Inequality in society is like air pollution. Everyone is affected by it to a varying extent. It’s also an inevitable consequence of economic activity; i.e., people pursuing their dreams, some of them racing ahead, some falling behind. Inequality also arises and persists because of past factors that entrench disparity between social classes across generations. Kids from lower-income families do not have access to good-quality schools and can be trapped in low-paying jobs, or worse, fall into drug use and crime. The cycle can perpetuate. If inequality, measured by income, wealth, opportunity, or access to quality public services, is inevitable and much of it is inherited, should we worry about it? Depends on your perspective. If you are a diehard free market proponent who roots for small government, you may say let economic growth generate wealth, and let the rich do philanthropy to take care of the less fortunate. In this perspective, inequality is beyond the domain of economic policy, though it’s a moral issue. State interference only makes it worse, they say. The other perspective is of the “bleeding heart liberal”, who will insist on a large role for government in taking money from the rich and giving it to the poor. Their motivation is also morality and fairness, but unlike free marketeers, they see a solution only in coercive tax-and-spend policies.

There is a problem with both perspectives. Leaving the rich to freely decide on philanthropy is no guarantee that inequality will reduce. And insisting on government intervention through redistributive taxation might reduce growth itself, shrinking the available pie for transferring money to the poor. Is there a way a more scientific, reasoned approach to inequality?

Yes, there is. Thankfully, this debate has been informed by a rich body of literature from the field of political economy over at least six decades. A doyen of this field, Harvard economist Alberto Alesina passed away last month. His contribution through research, writing and mentorship of students has vastly improved our understanding of many aspects of political economy. In particular, his work sheds light on the interconnection between economic growth on one hand, and the health of democracy, political instability and inequality on the other. Based on his work, and that of several others, we can safely conclude that too much inequality hurts economic growth.

It works in several ways. It can cause social instability, leading to crime, and insecurity of private property, which could slow down investment and growth. Or it can cause the polity to get so divided that voting outcomes almost always deliver “left wing” high-tax policies, which reduce economic growth. If a vast majority of voters are poor, not themselves subject to a tax burden, they would vote for high government expenditure, which implies heavy taxation of the rich or high taxes on capital. This leads to lower investment and growth. For instance, in India we have only seven payers of direct taxes for every 100 voters. This ratio is among the most skewed in the world. Either our income tax system is too forgiving, or there are too many people below the minimum threshold. If, however, the underlying income distribution were less unequal, we might get electoral outcomes that favour growth and moderate levels of taxation and spending on redistribution. Thus, inequality affects growth through political channels. Is this a possible explanation for India’s stagnant investment to gross domestic product ratio for the past four years? There is also a non-political channel of influence. If income distribution is highly concentrated, then it limits effective aggregate demand and investment in capacity creation. If rural purchasing power were too low, you would not see growth in sectors such as consumer goods and two-wheelers. Income should be somewhat equitably distributed to ensure effective demand and thus induce optimum growth. When Prime Minister Narendra Modi said India’s strengths were democracy, demography and demand, he meant “effective demand” that is armed with sufficient purchasing power, which is impossible if income inequality is too skewed.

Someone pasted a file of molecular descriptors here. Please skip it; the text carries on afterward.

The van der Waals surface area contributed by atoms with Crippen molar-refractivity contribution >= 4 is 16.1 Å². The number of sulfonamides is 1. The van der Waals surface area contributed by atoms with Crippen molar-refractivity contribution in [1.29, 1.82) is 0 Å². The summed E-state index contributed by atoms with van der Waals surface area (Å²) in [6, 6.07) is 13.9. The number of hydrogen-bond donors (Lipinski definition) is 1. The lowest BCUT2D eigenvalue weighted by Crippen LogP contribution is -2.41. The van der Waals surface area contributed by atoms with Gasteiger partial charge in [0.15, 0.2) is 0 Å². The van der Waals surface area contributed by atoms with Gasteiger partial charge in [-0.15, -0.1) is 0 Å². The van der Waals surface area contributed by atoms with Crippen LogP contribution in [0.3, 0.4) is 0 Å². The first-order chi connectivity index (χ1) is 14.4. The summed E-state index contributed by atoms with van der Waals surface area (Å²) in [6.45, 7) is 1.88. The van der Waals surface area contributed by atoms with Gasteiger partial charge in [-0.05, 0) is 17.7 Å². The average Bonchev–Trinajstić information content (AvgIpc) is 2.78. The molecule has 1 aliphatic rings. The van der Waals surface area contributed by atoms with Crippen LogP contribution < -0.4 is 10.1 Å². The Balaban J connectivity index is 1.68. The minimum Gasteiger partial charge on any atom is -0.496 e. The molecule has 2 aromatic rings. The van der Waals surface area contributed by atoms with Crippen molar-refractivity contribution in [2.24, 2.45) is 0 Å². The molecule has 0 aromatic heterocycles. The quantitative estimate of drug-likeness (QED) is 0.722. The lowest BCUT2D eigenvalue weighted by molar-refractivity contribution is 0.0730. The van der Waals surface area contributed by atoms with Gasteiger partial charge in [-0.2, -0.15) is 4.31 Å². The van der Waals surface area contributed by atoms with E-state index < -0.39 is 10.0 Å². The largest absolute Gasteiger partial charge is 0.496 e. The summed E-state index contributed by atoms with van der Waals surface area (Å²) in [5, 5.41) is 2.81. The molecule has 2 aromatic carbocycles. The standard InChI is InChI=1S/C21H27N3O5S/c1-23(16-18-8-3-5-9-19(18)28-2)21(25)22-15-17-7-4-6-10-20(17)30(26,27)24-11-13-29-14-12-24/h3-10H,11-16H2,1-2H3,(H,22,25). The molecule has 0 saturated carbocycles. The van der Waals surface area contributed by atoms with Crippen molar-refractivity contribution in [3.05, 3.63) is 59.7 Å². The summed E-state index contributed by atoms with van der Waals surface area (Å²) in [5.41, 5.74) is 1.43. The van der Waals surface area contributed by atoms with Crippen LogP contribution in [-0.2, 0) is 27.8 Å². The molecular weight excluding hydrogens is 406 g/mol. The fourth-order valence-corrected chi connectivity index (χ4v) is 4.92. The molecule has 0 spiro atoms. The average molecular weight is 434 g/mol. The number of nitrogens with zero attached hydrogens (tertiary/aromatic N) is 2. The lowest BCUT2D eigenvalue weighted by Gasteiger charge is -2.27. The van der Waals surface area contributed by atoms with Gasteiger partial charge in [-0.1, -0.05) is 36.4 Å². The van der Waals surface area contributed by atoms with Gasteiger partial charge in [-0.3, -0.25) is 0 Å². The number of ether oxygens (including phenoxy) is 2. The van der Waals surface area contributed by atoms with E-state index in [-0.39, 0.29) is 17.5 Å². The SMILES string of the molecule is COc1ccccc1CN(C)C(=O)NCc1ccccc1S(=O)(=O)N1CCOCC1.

So, just how much inequality is too much? When does it call for redistribution and/or higher public spending? This is usually a question that society answers through its collective choice mechanism of elections. But given the covid pandemic and economic crisis, it is clear that we need to address it as a top priority. The effort starts with the universal distribution of foodgrain, pulses, oil and even soap. It includes cash injections into households for a period of four to six months. It calls for clearing the pending dues of tens of millions of small businesses; access to future loans is not the same as getting paid for past services.

Paying for such a necessary stimulus would mean borrowing from current or future generations, which is what deficit financing is all about. Keynesian policies only talked about filling gaps of aggregate demand, not fixing an income distribution skew. But we must acknowledge that a better distribution today creates conditions for faster overall growth tomorrow. Which in turn will make today’s debt more affordable, because tomorrow’s pie will be much bigger. Inequality reduction can be through explicit transfers, or by increases in the level and quality of public goods and services. The key insight of Alesina et al is that inequality reduction is just as important for growth as measures like the ease of doing business.

Ajit Ranade is an economist and a senior fellow at The Takshashila Institution

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